From what I've learned, the Palm OS 5.5 Flasher will check the device you own and upgrade Palm ARM devices directly. Pocket PC devices on which the update is run have two options: completely removing the Pocket PC 2002 OS or a dual boot feature. However, it's made clear before choosing dual-boot option that the Pocket PC 2002 OS takes approximately 32MB ROM which could be used for other applications bundled with the update.

Aside from the ROM image and special Flasher Utility, the rest of the card includes a variety of applications, including the latest versions of QuickOffice Premier with native file support and SnapperMail along with the latest Palm Desktop installers for both Macintosh and Windows.

As for performance -- I'm told that OS 5.5 runs incredibly quickly on Pocket PC XScale devices, providing tangible proof of just how lethargic Pocket PC 2002 is in comparison to Palm OS 5.5 on the very same chips. Pocket PC devices are said to run the new OS "Amazingly fast" and my sources call the visible difference in performance compared to Pocket PC 2002 OS "A real eye-opener".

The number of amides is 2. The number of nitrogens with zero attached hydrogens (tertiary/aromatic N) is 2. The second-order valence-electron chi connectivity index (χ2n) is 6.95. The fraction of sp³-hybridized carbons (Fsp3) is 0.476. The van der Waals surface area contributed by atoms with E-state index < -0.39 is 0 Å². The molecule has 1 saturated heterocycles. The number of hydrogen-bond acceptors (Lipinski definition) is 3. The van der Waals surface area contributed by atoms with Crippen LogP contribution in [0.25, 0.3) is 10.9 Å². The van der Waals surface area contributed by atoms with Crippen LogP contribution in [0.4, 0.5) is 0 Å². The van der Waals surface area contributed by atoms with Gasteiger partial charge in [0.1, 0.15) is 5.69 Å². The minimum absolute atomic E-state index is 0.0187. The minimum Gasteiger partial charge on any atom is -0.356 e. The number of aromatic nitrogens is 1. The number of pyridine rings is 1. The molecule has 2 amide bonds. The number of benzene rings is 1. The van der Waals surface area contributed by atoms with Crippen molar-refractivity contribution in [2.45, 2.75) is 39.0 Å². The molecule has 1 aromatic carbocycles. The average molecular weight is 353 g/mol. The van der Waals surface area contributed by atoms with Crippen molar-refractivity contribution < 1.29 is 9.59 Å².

It should be interesting to see how Microsoft reacts to PalmSource's alternate OS option on their own PocketPC devices. To even mention the upgrade would give it added notice, while not mentioning the alternate OS option might indicate Microsoft greatly fears what Palm OS on Pocket PCs represents.